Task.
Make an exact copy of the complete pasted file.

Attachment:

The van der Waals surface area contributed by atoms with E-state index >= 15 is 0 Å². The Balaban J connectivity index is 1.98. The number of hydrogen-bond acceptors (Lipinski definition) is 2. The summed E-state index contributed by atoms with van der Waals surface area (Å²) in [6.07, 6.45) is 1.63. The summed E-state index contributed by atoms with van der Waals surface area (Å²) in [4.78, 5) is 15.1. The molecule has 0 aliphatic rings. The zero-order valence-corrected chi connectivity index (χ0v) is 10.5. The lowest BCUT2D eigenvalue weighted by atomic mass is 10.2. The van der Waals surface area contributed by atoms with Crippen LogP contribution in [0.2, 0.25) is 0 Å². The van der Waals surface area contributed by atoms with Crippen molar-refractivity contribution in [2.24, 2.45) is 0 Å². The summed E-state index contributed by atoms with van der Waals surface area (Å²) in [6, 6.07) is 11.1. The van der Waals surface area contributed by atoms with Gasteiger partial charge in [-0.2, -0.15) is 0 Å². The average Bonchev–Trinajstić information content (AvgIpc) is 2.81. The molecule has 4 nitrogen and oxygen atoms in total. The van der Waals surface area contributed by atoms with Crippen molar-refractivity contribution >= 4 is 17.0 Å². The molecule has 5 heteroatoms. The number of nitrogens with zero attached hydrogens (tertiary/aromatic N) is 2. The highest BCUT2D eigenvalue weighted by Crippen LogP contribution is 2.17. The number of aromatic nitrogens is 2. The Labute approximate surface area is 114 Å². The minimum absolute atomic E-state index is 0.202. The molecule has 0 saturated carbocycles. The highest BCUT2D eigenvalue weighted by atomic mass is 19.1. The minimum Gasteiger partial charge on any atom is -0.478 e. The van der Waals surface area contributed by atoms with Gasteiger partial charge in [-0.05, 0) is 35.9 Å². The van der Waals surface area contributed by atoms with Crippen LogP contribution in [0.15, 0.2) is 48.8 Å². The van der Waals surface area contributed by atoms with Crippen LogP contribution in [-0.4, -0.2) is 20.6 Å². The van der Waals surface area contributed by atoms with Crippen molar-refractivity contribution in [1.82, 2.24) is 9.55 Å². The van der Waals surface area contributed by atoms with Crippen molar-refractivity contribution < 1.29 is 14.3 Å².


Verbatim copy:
The van der Waals surface area contributed by atoms with E-state index >= 15 is 0 Å². The Balaban J connectivity index is 1.98. The number of hydrogen-bond acceptors (Lipinski definition) is 2. The summed E-state index contributed by atoms with van der Waals surface area (Å²) in [6.07, 6.45) is 1.63. The summed E-state index contributed by atoms with van der Waals surface area (Å²) in [4.78, 5) is 15.1. The molecule has 0 aliphatic rings. The zero-order valence-corrected chi connectivity index (χ0v) is 10.5. The lowest BCUT2D eigenvalue weighted by atomic mass is 10.2. The van der Waals surface area contributed by atoms with Crippen LogP contribution in [0.2, 0.25) is 0 Å². The van der Waals surface area contributed by atoms with Crippen molar-refractivity contribution in [2.24, 2.45) is 0 Å². The summed E-state index contributed by atoms with van der Waals surface area (Å²) in [6, 6.07) is 11.1. The van der Waals surface area contributed by atoms with Gasteiger partial charge in [-0.2, -0.15) is 0 Å². The average Bonchev–Trinajstić information content (AvgIpc) is 2.81. The molecule has 4 nitrogen and oxygen atoms in total. The van der Waals surface area contributed by atoms with Crippen molar-refractivity contribution >= 4 is 17.0 Å². The molecule has 5 heteroatoms. The number of nitrogens with zero attached hydrogens (tertiary/aromatic N) is 2. The highest BCUT2D eigenvalue weighted by Crippen LogP contribution is 2.17. The number of aromatic nitrogens is 2. The Labute approximate surface area is 114 Å². The minimum absolute atomic E-state index is 0.202. The molecule has 0 saturated carbocycles. The highest BCUT2D eigenvalue weighted by atomic mass is 19.1. The minimum Gasteiger partial charge on any atom is -0.478 e. The van der Waals surface area contributed by atoms with Gasteiger partial charge in [-0.05, 0) is 35.9 Å². The van der Waals surface area contributed by atoms with Crippen LogP contribution in [0.15, 0.2) is 48.8 Å². The van der Waals surface area contributed by atoms with Crippen LogP contribution in [-0.4, -0.2) is 20.6 Å². The van der Waals surface area contributed by atoms with Crippen molar-refractivity contribution in [1.82, 2.24) is 9.55 Å². The van der Waals surface area contributed by atoms with Crippen molar-refractivity contribution < 1.29 is 14.3 Å².